“It's quite chaotic; there is always uncertainty at all points in time, right from the early days when I was figuring out my bank balance. I'm running out of money in the next three months. How do I get more people to buy into the vision and get the right people onboard? The next challenge is motivating folks, and if you want the right kind of people, it's not just a knowledge fit; it's also a culture fit in today's times. If you look at our company, it's not people who are performing a role; it's people who have bought into that vision and share a similar passion with the extended team and with us to create a difference, and to do that, they must buy into your vision to begin with. Then recruitment becomes quite creative; it's not just an interview for a particular role that needs to be filled. In some cases, we have had to spend four to six months on multiple weekends brainstorming, and at some point, they get really interested and come on board and join us.”

Expanding the team

“So between Niraj and me on the design, engineering, and electronics sides, we had a good understanding of what we needed to do, but of course there are a lot of areas where we are not the experts to drive things towards production. I think that's where we were able to ascertain what the key roles are from a tech standpoint that need to augment the experience we brought in. But the first three people were the two of us and one more person in 3D and design. So cumulatively, we were able to quickly prototype a couple of things. I still remember when we first got our 3D printer in 2016. So then prototyping became a very important skill set. Software became a very important requirement, and power electronics came into play. So these areas formed the first core of ten to twelve people in the team. I think we interviewed over six hundred people to build the first team of about fifty or sixty.”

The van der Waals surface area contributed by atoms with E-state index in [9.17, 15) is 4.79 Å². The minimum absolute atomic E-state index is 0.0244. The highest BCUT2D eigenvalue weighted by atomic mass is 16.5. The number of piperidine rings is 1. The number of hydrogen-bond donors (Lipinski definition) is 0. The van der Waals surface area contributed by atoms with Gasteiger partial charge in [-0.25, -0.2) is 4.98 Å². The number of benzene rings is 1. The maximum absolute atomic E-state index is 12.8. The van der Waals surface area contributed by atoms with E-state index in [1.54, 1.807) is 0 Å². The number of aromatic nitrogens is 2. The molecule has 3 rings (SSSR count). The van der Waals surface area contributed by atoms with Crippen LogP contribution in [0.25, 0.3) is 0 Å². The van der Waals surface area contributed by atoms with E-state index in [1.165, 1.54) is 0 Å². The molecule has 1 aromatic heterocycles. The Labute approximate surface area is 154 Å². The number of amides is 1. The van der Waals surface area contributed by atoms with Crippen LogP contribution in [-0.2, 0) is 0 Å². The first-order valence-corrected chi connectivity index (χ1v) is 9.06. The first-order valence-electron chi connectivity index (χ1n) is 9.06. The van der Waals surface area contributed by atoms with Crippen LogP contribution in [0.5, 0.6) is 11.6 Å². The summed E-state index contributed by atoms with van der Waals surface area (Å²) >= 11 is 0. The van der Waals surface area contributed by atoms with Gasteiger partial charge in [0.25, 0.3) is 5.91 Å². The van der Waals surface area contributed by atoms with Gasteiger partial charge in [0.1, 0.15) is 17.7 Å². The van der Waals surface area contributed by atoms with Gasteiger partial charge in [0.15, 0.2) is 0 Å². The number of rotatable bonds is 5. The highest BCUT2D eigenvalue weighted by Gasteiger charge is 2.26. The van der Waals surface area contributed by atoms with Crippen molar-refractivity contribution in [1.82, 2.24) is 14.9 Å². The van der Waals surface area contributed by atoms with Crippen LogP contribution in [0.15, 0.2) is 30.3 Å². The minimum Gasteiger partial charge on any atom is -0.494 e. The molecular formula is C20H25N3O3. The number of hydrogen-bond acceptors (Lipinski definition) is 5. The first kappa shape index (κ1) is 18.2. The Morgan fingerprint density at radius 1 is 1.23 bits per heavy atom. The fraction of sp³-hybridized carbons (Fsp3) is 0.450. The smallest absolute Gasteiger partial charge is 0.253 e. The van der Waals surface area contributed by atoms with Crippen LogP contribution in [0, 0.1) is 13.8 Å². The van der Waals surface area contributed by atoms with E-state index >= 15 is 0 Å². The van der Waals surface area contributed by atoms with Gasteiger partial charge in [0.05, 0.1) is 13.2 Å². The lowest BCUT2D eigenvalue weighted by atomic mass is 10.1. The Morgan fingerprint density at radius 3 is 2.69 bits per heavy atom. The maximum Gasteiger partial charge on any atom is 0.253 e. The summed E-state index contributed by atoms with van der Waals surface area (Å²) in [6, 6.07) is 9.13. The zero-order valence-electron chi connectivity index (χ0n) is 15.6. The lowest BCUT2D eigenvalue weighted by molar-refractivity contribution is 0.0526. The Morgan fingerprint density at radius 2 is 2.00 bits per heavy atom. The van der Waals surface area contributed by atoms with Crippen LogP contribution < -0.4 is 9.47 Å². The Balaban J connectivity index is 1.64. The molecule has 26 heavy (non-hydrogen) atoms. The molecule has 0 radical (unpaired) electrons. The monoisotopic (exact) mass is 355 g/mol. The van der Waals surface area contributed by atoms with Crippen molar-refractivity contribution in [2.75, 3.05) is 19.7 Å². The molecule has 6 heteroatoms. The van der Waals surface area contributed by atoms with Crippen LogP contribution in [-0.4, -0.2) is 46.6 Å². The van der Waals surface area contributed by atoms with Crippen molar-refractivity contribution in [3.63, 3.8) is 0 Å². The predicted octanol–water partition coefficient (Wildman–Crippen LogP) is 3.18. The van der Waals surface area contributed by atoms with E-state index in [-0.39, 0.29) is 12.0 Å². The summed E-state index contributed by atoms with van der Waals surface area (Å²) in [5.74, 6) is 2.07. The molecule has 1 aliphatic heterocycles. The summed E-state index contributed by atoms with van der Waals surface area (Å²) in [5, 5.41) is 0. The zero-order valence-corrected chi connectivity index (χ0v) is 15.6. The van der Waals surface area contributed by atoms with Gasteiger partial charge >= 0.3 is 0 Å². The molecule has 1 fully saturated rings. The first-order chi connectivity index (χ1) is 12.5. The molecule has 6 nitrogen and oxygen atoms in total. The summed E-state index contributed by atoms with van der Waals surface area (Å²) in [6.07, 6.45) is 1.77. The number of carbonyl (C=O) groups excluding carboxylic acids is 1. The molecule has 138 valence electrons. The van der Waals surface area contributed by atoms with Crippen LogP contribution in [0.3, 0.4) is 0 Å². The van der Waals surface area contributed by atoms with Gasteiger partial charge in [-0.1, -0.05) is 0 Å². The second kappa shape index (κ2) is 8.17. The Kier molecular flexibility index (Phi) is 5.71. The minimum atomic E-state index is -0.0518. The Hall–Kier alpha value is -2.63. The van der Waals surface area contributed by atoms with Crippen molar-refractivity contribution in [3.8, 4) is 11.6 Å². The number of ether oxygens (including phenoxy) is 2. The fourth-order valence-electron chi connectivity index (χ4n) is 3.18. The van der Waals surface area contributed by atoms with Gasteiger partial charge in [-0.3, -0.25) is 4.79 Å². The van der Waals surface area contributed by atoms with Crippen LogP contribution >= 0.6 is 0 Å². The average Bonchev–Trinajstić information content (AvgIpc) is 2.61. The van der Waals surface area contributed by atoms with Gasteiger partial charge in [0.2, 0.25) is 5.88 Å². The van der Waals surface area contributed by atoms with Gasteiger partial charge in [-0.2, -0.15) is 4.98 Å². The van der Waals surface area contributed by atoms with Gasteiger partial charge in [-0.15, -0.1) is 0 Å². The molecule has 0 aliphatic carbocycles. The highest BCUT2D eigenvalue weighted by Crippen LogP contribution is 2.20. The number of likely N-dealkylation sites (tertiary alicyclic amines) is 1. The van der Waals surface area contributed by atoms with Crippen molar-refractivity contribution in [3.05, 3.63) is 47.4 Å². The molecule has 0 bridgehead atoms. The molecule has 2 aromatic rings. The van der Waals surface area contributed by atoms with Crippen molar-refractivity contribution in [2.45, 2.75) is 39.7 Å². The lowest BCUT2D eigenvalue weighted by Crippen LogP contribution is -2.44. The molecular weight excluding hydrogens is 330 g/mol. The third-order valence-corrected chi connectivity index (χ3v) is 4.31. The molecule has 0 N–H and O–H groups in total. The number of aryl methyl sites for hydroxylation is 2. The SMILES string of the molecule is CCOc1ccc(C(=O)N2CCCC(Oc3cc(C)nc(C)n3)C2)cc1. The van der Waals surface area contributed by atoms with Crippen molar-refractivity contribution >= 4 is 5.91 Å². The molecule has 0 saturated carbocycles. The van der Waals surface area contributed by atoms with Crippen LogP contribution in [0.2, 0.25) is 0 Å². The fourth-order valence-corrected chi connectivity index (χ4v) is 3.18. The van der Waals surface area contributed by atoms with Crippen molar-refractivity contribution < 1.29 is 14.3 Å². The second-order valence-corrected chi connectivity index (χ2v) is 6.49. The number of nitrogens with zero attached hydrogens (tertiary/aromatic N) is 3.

On finding investors to buy into the vision

“Our first investor was this person called Vishesh Rajaram. Today he's got his own fund called Speciale Invest, and we probably would have had a few hundred meetings before we got one person to believe in our vision. It's a different type of challenge with a company like TVS, they understand the segment and the technology that we are building. because they are working on electric technology themselves as well. Duqeer Salman was an associate of Vishesh who first invested in the company, and today he's part of Vishesh’s fund as well. We all know he's an automobile connoisseur. He's got a lot of cool ideas about how he perceives the brand and the emotional connection with the products, and so that is not just limited to being a petrol or ICE enthusiast; I think it has to do with any cool form of technology. So he was super kicked when he heard our plans. Of course, what we had when we met him was a bare skeleton with a battery inside it, but from a design perspective, we could showcase what we are envisioning creating by 2020.”

Ultraviolette's plans of going global

“So that is one of the reasons we have a few global investors who got excited and came on board recently. Exor Capital was one of them, and Volcom Ventures was one of them as well. So they really like people who have a zero-or-one approach, where it's a go big or go home mindset. For them, what is interesting is the fact that we are building all this tech in India from imagination, design, and construction. All three steps are being done in India. Probably for the first time, a technology in this segment could become a global name. Which again comes back to one of the motivations for starting Ultraviolette. When we think of performance motorcycles, we always look to the east or west: Italy, Germany, and Japan. That is your spectrum. India does not figure in that thought process; could we change that? Sony is a good example of a company that did that for Japan. Over the past 20–30 years or so, Sony has transitioned what making in Japan stood for. We see ourselves at the precipice here.”

Ultraviolette is a company built by enthusiasts for enthusiasts, and there is a lot more to come in part two, where we discuss Narayan's love for motorcycles, the development of the F77, and Ultraviolette's plans to go racing. Catch the entire conversation on the evo India YouTube channel.